Joint Chiefs nominee warns against deeper defense cuts
At confirmation hearing, Gen. Martin Dempsey says cutting more than $400 billion over the next 12 years would carry heavy risks for the military.
As Congress and the White House remain locked in negotiations over competing deficit-reduction plans, President Obama's nominee to be the next chairman of the Joint Chiefs of Staff on Tuesday warned against deep cuts to defense spending.
During his confirmation hearing before the Senate Armed Services Committee, Gen. Martin Dempsey said that any efforts to cut more than $400 billion from security accounts over the next 12 years would carry heavy risks for the military.
Obama in April proposed the $400 billion cut to security accounts, for which the Pentagon is expected to be the biggest target. But some in Congress have pushed for far deeper cuts - perhaps more than doubling Obama's plan, although no final number or strategy has yet been agreed to. During a speech on Monday night, Obama was vague on defense, saying only that cuts to the Pentagon would be in the "hundreds of billions of dollars."
A cut in the range of $800 billion "would be extraordinarily difficult and very high risk," Dempsey said on Tuesday.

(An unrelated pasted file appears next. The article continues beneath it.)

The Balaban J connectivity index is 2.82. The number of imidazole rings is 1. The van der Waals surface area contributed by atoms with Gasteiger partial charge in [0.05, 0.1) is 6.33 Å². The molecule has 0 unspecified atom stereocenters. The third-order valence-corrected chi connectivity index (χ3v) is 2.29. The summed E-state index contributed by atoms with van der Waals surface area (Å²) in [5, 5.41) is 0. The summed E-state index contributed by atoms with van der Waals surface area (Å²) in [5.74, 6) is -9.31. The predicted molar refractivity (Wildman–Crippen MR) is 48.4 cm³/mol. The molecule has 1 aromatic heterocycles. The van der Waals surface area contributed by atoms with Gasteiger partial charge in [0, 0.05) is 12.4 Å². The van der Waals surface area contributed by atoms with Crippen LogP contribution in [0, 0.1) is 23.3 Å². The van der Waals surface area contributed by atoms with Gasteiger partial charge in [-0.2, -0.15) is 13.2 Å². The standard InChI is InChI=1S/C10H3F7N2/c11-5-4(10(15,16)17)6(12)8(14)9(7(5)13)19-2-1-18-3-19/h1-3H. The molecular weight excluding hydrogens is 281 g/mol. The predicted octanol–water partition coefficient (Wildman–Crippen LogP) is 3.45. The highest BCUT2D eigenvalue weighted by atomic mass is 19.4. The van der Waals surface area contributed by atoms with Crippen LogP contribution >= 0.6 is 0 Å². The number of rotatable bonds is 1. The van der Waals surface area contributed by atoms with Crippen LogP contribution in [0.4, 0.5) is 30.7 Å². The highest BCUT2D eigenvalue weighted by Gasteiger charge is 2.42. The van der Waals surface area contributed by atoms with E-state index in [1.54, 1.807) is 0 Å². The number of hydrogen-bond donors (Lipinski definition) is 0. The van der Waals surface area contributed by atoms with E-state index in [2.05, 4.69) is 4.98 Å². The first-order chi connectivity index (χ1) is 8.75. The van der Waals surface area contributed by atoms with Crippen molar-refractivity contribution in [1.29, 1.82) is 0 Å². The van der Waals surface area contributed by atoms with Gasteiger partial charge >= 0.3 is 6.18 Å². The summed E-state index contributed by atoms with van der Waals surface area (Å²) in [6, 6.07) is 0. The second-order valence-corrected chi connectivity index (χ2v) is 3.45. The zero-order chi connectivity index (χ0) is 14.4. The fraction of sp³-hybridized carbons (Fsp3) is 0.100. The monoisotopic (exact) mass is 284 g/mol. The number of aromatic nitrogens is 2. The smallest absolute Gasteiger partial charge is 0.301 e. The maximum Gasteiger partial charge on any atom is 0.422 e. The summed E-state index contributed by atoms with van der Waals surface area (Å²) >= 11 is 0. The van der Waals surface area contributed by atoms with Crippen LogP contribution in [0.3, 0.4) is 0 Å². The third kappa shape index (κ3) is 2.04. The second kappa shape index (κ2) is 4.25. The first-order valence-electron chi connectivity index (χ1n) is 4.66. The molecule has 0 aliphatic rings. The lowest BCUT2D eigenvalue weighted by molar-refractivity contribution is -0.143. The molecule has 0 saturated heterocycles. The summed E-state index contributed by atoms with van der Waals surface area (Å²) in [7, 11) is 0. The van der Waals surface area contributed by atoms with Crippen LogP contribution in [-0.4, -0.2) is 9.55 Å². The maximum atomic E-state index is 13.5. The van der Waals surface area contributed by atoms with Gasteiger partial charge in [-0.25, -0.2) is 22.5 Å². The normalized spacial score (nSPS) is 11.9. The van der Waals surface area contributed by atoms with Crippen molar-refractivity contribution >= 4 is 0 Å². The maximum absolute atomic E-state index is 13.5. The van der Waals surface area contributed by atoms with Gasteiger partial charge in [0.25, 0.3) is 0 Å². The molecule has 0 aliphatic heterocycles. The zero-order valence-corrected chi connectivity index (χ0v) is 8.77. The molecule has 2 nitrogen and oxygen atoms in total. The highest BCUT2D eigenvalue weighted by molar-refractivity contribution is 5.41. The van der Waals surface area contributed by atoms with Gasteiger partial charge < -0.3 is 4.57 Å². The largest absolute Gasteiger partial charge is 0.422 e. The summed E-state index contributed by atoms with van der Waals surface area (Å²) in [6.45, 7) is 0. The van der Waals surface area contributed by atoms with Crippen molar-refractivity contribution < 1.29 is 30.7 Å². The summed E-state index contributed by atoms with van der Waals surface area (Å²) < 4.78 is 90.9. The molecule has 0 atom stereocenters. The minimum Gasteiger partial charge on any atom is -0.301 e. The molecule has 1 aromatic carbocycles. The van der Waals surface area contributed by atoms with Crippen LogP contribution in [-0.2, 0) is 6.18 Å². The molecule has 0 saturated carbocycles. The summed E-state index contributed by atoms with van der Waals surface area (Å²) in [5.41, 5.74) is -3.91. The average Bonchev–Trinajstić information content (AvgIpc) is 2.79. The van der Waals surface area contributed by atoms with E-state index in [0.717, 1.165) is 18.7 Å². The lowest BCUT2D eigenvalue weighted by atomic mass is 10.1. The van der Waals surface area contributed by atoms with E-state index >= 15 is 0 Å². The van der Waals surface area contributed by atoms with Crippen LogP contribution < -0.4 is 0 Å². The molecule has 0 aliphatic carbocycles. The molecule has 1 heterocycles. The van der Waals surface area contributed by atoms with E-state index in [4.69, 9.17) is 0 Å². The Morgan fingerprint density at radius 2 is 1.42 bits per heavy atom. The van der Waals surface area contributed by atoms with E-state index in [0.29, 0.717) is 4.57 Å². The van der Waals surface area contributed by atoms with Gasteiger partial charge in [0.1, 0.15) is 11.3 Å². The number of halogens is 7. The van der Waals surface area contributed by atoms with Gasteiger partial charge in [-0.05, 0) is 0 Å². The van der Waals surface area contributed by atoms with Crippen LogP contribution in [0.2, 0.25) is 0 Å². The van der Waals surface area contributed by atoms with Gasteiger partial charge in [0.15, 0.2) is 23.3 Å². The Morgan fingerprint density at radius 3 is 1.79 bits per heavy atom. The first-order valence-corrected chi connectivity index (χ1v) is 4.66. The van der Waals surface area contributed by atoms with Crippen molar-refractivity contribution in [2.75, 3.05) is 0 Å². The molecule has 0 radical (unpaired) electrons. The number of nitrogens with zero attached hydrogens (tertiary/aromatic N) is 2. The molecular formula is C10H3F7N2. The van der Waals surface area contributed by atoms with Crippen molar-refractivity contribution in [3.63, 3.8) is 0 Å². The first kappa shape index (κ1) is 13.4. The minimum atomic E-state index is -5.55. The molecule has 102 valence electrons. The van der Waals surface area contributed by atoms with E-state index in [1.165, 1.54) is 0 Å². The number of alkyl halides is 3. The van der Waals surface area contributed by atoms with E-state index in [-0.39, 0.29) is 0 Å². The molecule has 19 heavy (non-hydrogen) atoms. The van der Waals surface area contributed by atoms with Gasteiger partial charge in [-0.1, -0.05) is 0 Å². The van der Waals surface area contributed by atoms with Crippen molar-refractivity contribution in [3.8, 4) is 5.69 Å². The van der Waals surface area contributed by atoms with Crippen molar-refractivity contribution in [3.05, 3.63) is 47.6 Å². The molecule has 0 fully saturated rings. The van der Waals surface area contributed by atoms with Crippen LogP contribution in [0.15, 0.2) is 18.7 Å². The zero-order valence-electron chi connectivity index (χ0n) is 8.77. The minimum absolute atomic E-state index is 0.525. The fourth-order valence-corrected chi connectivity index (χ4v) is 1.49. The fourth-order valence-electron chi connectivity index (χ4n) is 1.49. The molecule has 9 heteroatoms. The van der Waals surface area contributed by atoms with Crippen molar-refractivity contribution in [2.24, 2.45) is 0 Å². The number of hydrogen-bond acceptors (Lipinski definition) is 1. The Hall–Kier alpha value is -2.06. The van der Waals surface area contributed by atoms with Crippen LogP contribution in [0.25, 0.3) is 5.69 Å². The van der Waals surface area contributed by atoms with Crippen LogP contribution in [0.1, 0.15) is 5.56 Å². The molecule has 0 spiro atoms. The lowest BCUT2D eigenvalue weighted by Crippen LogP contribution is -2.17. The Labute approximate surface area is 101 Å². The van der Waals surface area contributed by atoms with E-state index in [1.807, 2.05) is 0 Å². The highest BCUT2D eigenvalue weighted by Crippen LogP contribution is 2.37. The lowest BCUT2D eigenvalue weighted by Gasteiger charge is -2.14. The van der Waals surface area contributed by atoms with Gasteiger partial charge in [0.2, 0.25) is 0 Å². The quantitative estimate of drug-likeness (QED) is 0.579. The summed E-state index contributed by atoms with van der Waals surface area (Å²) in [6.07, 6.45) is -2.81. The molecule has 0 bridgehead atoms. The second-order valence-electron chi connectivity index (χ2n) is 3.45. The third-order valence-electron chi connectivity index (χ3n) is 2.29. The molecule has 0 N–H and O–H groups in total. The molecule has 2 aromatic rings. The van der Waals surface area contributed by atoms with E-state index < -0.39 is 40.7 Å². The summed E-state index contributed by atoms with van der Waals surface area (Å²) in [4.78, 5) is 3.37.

The four-star general, who was sworn in as Army chief in April and quickly became Obama's pick to be the military's next top officer, said that finding $400 billion in security cuts is difficult. Officials are currently combing through the Pentagon's accounts to find those savings, with plans to wrap up the review this fall.
Senate Armed Services ranking member John McCain, R-Ariz., acknowledged that there are savings to be found in the defense budget. But he criticized the administration for setting a number for security cuts before completing a strategic review.
The Defense Department's budget, which accounts for more than half of all federal discretionary spending, is very much on the table during the ongoing negotiations to increase the debt ceiling. Obama's proposal to cut $400 billion in security spending may ultimately be only a starting point.
Dempsey said that spending cuts would affect the Defense Department's broad budget portfolio, from equipment funds to accounts that pay for operations and training. But he warned that making cuts while the United States is involved in two wars only increases the difficulty of finding significant savings.
"That adds a degree of complexity and a degree of uncertainty that I think we can't discount," he told the committee.